In sum, they had rejected Western style Christianity, but not Christ. There is a major difference. They had rejected the trappings of Christianity as a religion without rejecting the Christ of the Bible.
God has a great plan for these peoples. There are many qualities within the culture that could possibly be used to introduce the people to Christ. Creative art is one of these qualities. It is a God-given gift to the Hindi-speaking peoples. Their natural gifting in music, the beauty of their language, and the creativity of the people is something that can glorify God and touch other nations in Asia. But at this time the gospel is seldom being presented to Hindi speakers using their styles of music and art forms. Therefore, Jesus appears to be a “foreign” God.
With the Hindi Belt being one of the most unreached areas, not only of India, but of the entire globe, it is pivotal that we pray for these people. With the Hindi language’s vast influence in India, if there is a people movement among the Hindi-speaking peoples, we could see a mass move of God throughout this great nation of 1.2 billion people. Such a movement would reach hundreds of unreached people groups.
There are many needs among this Hindi-speaking region. When one looks at all of the unreached peoples in India and the small, but rapidly growing indigenous church, one can see the greatest need is simply for more laborers. In Matthew 9 we see Jesus looking at the multitudes as they were harassed and helpless, like sheep without a shepherd. Jesus’ answer to this was, “Pray the Lord of the Harvest to send forth laborers into his harvest field.”

From the Editor

by Keith Carey, editor, GPD

Dear Praying Friends,
This month we will pray for the Hindi-speaking peoples of South Asia, and next month we will pray for peoples in South Asia who speak Urdu, a related language. The two languages are so similar that they can be mutually understood. However, Hindi is strongly influenced by the Hindu religion, and Islam influences the Urdu language. There are almost half a billion people who speak one of these two languages. Within the Hindi-speaking community itself, there are 350 unreached people groups; we will only cover 27 of them in this month’s issue of GPD.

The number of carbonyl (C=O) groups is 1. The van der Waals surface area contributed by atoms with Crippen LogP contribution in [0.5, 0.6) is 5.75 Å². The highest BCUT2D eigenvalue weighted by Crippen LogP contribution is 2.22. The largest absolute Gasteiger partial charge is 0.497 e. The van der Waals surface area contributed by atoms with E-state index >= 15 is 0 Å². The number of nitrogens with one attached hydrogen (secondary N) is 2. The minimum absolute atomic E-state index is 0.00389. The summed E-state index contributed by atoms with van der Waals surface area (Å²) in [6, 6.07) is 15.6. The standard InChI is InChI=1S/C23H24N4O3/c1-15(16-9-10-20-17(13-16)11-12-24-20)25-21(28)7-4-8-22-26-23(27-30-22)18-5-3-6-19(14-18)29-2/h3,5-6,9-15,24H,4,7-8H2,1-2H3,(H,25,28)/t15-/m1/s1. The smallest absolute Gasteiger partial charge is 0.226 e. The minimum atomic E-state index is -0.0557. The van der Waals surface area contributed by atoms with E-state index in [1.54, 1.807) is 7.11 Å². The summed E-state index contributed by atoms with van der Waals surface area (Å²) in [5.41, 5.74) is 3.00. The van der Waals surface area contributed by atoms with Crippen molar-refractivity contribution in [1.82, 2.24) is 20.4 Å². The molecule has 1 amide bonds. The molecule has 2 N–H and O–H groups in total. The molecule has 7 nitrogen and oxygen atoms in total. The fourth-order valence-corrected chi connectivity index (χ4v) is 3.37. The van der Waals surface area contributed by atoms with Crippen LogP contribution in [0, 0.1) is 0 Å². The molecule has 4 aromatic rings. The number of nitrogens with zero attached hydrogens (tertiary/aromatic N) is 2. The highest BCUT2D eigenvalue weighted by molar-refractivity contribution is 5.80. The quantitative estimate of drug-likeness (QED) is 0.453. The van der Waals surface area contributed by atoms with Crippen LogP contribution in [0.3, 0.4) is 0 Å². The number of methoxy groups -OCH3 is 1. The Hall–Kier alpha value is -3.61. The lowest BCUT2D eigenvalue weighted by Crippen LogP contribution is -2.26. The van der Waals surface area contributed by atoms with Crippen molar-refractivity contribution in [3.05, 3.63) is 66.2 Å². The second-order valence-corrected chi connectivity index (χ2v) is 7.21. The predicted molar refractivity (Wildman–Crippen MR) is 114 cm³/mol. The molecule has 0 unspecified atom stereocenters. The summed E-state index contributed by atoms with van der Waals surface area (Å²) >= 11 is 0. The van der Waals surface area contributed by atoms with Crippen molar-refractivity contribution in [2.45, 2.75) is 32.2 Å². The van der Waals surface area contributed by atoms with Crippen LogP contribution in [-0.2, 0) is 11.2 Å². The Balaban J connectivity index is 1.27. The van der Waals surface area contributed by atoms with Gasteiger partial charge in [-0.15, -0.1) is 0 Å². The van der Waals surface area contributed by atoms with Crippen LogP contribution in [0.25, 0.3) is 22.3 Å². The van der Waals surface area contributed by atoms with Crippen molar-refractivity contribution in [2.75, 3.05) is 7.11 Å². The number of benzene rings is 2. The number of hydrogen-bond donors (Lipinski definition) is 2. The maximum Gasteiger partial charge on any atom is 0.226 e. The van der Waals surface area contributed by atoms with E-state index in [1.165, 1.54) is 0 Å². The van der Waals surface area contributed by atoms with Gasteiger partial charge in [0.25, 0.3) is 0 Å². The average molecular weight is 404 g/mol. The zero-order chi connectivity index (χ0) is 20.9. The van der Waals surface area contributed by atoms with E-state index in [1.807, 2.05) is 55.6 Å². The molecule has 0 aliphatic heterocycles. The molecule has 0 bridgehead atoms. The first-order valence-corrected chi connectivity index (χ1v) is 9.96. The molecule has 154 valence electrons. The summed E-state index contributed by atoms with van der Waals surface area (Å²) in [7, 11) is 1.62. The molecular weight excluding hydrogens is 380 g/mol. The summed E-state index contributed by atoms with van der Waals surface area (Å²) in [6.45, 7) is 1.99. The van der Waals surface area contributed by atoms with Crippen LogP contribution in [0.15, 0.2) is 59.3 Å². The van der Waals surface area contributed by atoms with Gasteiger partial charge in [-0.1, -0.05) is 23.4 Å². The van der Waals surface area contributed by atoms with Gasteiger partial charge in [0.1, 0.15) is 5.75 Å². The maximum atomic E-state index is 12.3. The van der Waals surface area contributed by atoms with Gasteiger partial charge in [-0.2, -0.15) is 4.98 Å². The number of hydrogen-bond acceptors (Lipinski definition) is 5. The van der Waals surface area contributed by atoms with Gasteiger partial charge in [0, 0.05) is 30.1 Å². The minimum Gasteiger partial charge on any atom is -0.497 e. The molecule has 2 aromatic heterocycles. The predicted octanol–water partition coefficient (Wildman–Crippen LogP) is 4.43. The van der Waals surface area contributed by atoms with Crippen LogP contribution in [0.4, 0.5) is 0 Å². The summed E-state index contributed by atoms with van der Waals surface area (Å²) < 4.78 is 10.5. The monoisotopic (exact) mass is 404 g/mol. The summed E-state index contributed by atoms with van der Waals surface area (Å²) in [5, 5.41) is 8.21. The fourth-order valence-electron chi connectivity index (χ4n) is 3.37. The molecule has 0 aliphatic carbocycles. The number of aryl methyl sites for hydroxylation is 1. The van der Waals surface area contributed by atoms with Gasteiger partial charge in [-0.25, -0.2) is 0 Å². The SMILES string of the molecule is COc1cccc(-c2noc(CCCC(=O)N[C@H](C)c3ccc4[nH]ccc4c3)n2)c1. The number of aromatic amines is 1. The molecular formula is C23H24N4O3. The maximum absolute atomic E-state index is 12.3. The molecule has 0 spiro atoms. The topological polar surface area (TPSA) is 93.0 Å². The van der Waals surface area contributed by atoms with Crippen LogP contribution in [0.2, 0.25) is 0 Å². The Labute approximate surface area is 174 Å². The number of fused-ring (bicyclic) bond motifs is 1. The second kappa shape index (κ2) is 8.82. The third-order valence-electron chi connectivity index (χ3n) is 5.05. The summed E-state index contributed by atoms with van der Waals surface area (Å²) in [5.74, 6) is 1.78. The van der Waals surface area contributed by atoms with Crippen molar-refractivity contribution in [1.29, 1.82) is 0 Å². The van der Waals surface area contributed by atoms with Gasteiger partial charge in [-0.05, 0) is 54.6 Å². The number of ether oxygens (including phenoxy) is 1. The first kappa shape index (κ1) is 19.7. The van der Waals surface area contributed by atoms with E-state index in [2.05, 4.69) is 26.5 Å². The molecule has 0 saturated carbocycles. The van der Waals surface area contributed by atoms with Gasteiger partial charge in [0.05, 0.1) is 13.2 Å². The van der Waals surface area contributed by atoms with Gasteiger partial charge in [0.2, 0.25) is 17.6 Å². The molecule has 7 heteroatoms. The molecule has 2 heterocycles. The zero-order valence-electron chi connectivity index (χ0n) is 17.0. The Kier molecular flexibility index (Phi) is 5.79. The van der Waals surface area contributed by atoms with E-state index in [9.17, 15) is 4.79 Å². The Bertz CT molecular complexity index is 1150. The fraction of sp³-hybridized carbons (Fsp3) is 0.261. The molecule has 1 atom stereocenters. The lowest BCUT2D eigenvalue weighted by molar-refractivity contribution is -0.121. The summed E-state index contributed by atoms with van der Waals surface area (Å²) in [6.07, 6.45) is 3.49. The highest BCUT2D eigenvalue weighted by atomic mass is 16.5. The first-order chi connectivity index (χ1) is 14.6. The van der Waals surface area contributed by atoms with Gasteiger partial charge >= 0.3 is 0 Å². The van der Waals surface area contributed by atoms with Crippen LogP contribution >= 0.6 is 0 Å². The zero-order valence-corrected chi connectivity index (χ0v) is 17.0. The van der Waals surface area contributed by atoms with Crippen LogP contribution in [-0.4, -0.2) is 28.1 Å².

The total number of unreached people groups on earth is dwindling. But we need help as we try to fulfill the Great Commission during these final days before the Lord returns. Both the GPD office in Pasadena and the Joshua Project office in Colorado need volunteers to do web searches, write people group profiles, and develop web sites. With your help we will be able to continue to reach Christians all over the world and enable them to pray in concert each day for a particular unreached people group. God has blessed our endeavor for 32 years. The number of unreached people groups has decreased from 17,000 in the 1986 to about 7,000 today. Would you like to take a bigger part in seeing these numbers decrease even more? You can make a big difference by volunteering a couple of hours of your time each month. To volunteer contact the Joshua Project at: profiles@joshuaproject.org. or contact GPD at: keith.carey@uscwm.org, (626) 398-2241.
Join a special 10 Days of prayer, Sept. 24 - Oct. 4, 2014. Uniting the Church with Jesus at the center unto global harvest. www.10days.net